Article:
UNITED NATIONS, October 26. /TASS/. The United Nations First Committee has refused to consider a Russian draft resolution in support of the Intermediate-Range Nuclear Forces (INF) Treaty.
Thus, fifty-five countries, including Argentina, Greece, the United Kingdom, Germany, Greece, Spain, Italy, Canada, the United States, Ukraine, and France, voted against, citing as a reason procedural violations as the document was submitted beyond the due date. In the course of discussions, a number of states, such as Belarus, Ira, China and Syria, drew attention to the fact that such procedural violations were no obstacle for considering documents of paramount importance for peace and security. Thirty-one countries voted in favor, and fifty-three nations abstained.
"Most of those who abstained are enthusiastic advocates of nuclear disarmament," Andrei Belousov, a deputy director of the Russian foreign ministry’s non-proliferation and arms control department, said, commenting on Friday’s voting. "Most of those who voted against were supporters of the INF Treaty. I don’t understand their position [during the voting]."
"In a span of a year, if the United States withdraws from the treaty and begins to build up its nuclear potential uncontrollably, we will have to face another reality and the procedural issues we have been locking horns over for two days will look so small and insignificant and we would regret today’s decision," the Russian diplomat warned.
US President Donald Trump said on October 20 that Washington would withdraw from the INF Treaty because Russia was violating the terms of the agreement. Russian Deputy Foreign Minister Sergei Ryabkov described this decision as a dangerous step. Washington’s decision came under criticism from Berlin and Beijing.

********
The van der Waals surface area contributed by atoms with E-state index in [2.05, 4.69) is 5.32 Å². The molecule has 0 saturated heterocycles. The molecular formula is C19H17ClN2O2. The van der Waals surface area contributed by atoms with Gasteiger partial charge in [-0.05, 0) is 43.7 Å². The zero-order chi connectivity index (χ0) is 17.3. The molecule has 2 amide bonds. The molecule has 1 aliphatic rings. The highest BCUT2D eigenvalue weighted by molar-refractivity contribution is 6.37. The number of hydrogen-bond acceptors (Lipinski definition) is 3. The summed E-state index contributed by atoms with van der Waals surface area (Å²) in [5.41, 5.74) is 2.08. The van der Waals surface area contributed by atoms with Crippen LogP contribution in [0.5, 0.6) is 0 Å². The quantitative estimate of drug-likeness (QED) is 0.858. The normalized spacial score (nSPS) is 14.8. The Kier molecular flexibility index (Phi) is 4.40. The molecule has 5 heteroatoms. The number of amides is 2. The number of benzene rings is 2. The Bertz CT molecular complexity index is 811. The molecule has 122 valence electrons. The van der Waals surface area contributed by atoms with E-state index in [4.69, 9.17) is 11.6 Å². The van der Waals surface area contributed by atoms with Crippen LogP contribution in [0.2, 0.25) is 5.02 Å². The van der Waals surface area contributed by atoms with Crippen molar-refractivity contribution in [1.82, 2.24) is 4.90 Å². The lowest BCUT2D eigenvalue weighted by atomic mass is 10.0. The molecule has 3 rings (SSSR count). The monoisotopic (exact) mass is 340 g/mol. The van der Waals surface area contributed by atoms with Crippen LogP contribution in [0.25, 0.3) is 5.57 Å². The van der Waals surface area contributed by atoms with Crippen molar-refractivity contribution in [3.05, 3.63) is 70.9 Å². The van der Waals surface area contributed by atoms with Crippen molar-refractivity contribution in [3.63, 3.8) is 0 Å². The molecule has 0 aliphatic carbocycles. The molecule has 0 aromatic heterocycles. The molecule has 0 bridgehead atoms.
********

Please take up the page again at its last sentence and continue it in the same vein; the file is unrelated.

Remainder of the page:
Earlier in the week, the Russian side officially circulated within the UN secretariat a draft resolution in support to the INF Treaty. The text was also referred to the chairperson of the UN First Committee. On Friday, the Committee refused by a majority vote to consider the document.
The INF, or The Intermediate-Range Nuclear Forces, Treaty was signed between the former Soviet Union and the United States on December 8, 1987 and entered into force on June 1, 1988. In 1992, following the collapse of the former Soviet Union, the treaty was multilateralized with the former Soviet republics - Belarus, Kazakhstan and Ukraine - as successors. The INF Treaty covered deployed and non-deployed ground-based short-range missiles (from 500 to 1,000 kilometers) and intermediate-range missiles (from 1,000 to 5,500 kilometers).
The US accused Russia of violating the treaty for the first time in July 2014. Since then, Washington has been repeating its claims on many occasions, while Moscow has been rejecting them and advancing counter-claims concerning the implementation of the treaty by the US side.